At Barry-Wehmiller, we believe that everybody has the capacity to be a leader.
I recently read an article from Forbes, Nine Ways To Demonstrate That You’re A Leader When Your Job Is Individual Contributor. In it, the author says:
True leadership is not about where your job title sits in the corporate org chart—or even what your title is. Instead, leadership is a mindset. An attitude. A set of actions and behaviors showing that your contributions extend far outside the items on your to? do-list.
Everyone plays an important role in a business or organization. We all play a part in creating value as well as an environment of care, in being there for each other.
We’re all part of a team. Whether you’re the coach, the quarterback or a lineman, everyone has a role as part of their organization/team.
I often recall something said to me by Steve Jones, a high school football coach at Kimberly High School in Kimberly, WI. Steve’s teams hold the state record in consecutive victories in Wisconsin.
I once asked Steve what he taught his players about winning and losing. He said they didn’t. He said that they teach them to play their position well for their fellow team members. Do it as an act of respect for their teammates.
In our Culture of Service Foundations class, taught through Barry-Wehmiller University, we teach our people that they should be seizing the opportunity to serve others.
Serving others should define the heart of a leader, but to be a good teammate, we should always look for opportunities to show we care. So, the mindset and attitude of leadership, caring for others, is part of being on a team.
You may not have people who report to you. You may not be one of the senior leaders in your organization, but your words and actions can make an incredible impact on the people around you. Those actions can make a huge difference, not only in your organization, but in the world.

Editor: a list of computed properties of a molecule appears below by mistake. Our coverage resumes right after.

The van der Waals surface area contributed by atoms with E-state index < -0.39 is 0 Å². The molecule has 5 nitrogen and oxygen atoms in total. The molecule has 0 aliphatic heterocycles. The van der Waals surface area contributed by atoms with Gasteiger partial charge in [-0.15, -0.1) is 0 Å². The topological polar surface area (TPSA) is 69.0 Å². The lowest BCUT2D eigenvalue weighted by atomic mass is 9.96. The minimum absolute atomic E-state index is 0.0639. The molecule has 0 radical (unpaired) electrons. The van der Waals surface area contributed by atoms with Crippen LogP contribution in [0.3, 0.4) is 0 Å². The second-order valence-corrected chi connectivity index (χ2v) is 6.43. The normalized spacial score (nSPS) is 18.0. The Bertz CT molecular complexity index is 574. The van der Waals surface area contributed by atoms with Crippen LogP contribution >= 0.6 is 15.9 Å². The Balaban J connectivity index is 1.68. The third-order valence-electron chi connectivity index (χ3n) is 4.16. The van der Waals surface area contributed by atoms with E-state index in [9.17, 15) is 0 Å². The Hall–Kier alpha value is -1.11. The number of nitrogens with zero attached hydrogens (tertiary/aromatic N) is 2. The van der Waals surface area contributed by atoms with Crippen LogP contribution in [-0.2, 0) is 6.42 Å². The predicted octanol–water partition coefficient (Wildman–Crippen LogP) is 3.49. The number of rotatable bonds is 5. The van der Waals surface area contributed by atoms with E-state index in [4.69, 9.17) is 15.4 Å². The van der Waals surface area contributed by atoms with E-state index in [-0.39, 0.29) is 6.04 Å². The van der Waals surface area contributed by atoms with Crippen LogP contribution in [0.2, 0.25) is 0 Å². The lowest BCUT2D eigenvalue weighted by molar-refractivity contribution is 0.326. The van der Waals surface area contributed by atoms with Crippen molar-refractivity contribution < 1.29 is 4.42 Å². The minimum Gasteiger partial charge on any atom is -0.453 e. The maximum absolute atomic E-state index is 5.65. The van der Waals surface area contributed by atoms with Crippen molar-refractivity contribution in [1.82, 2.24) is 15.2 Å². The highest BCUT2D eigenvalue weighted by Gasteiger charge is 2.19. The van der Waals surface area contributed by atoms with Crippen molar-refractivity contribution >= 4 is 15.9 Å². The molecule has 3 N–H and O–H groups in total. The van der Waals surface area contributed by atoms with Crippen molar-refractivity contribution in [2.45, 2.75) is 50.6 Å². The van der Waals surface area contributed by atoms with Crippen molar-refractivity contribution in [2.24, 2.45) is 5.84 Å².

You don’t have to be a formal leader of people to realize that those around you are also someone’s precious child and apply that in your interactions. You should always want to empathetically listen to others, doing so shows respect and recognizes their inherent dignity. You can recognize and celebrate those around you without a formal title. The greatest skill of a leader is to listen with empathy, not to debate or judge, but to understand and validate.
At the very least, we can be the encouragement and the kind word that helps the person next to us. We can look for opportunities to serve others. And all of us can measure our success by the way we touch others’ lives. We imagine a society where people think of others first.
There are many resolutions you can have this new year, but I encourage you to read the Forbes article I reference above. It is a good starting point for all of us to re-evaluate our own impact in our organizations and in the world.
Just think, what if we all resolved to adopt a mindset of Truly Human Leadership and tried to meet the needs of others, instead of our own, in each daily encounter? It would completely change the way we, as a society, interact.
It could change the world.